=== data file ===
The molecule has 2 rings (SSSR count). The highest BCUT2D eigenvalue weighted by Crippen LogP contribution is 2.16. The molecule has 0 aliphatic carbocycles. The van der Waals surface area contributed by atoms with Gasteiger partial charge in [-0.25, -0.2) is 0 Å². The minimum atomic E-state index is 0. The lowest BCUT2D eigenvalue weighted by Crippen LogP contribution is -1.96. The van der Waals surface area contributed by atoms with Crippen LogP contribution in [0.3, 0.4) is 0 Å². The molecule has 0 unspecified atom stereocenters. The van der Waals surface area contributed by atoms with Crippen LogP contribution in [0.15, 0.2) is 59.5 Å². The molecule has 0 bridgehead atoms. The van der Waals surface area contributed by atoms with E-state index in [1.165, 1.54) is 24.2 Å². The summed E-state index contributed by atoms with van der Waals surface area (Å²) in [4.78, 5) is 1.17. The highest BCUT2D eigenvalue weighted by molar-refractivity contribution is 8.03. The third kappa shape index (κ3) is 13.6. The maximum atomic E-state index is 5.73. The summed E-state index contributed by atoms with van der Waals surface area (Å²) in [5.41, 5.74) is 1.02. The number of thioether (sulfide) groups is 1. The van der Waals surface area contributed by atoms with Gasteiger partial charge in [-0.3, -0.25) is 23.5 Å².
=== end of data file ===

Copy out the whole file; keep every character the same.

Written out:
The molecule has 2 rings (SSSR count). The highest BCUT2D eigenvalue weighted by Crippen LogP contribution is 2.16. The molecule has 0 aliphatic carbocycles. The van der Waals surface area contributed by atoms with Gasteiger partial charge in [-0.25, -0.2) is 0 Å². The minimum atomic E-state index is 0. The lowest BCUT2D eigenvalue weighted by Crippen LogP contribution is -1.96. The van der Waals surface area contributed by atoms with Crippen LogP contribution in [0.3, 0.4) is 0 Å². The molecule has 0 unspecified atom stereocenters. The van der Waals surface area contributed by atoms with Crippen LogP contribution in [0.15, 0.2) is 59.5 Å². The molecule has 0 bridgehead atoms. The van der Waals surface area contributed by atoms with E-state index in [1.165, 1.54) is 24.2 Å². The summed E-state index contributed by atoms with van der Waals surface area (Å²) in [4.78, 5) is 1.17. The highest BCUT2D eigenvalue weighted by molar-refractivity contribution is 8.03. The third kappa shape index (κ3) is 13.6. The maximum atomic E-state index is 5.73. The summed E-state index contributed by atoms with van der Waals surface area (Å²) in [5.41, 5.74) is 1.02. The number of thioether (sulfide) groups is 1. The van der Waals surface area contributed by atoms with Gasteiger partial charge in [-0.3, -0.25) is 23.5 Å².